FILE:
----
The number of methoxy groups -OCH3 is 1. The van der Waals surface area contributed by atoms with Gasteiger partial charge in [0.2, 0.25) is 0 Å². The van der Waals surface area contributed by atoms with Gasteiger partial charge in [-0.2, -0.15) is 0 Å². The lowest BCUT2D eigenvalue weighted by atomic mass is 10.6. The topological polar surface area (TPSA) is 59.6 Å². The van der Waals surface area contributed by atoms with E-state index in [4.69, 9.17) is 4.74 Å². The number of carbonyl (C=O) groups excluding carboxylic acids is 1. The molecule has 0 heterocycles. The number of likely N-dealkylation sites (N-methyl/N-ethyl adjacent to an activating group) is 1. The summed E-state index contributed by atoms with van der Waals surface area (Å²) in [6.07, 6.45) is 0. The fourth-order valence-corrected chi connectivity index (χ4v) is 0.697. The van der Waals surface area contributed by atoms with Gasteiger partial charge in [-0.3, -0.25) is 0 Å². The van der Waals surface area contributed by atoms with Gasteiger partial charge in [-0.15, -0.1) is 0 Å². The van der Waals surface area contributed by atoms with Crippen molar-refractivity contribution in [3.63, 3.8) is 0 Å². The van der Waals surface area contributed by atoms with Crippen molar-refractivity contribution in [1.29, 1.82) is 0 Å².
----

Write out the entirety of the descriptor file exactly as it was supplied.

The number of methoxy groups -OCH3 is 1. The van der Waals surface area contributed by atoms with Gasteiger partial charge in [0.2, 0.25) is 0 Å². The van der Waals surface area contributed by atoms with Gasteiger partial charge in [-0.2, -0.15) is 0 Å². The lowest BCUT2D eigenvalue weighted by atomic mass is 10.6. The topological polar surface area (TPSA) is 59.6 Å². The van der Waals surface area contributed by atoms with E-state index in [4.69, 9.17) is 4.74 Å². The number of carbonyl (C=O) groups excluding carboxylic acids is 1. The molecule has 0 heterocycles. The number of likely N-dealkylation sites (N-methyl/N-ethyl adjacent to an activating group) is 1. The summed E-state index contributed by atoms with van der Waals surface area (Å²) in [6.07, 6.45) is 0. The fourth-order valence-corrected chi connectivity index (χ4v) is 0.697. The van der Waals surface area contributed by atoms with Gasteiger partial charge in [-0.3, -0.25) is 0 Å². The van der Waals surface area contributed by atoms with Gasteiger partial charge in [-0.15, -0.1) is 0 Å². The van der Waals surface area contributed by atoms with Crippen molar-refractivity contribution in [3.63, 3.8) is 0 Å². The van der Waals surface area contributed by atoms with Crippen molar-refractivity contribution in [1.29, 1.82) is 0 Å².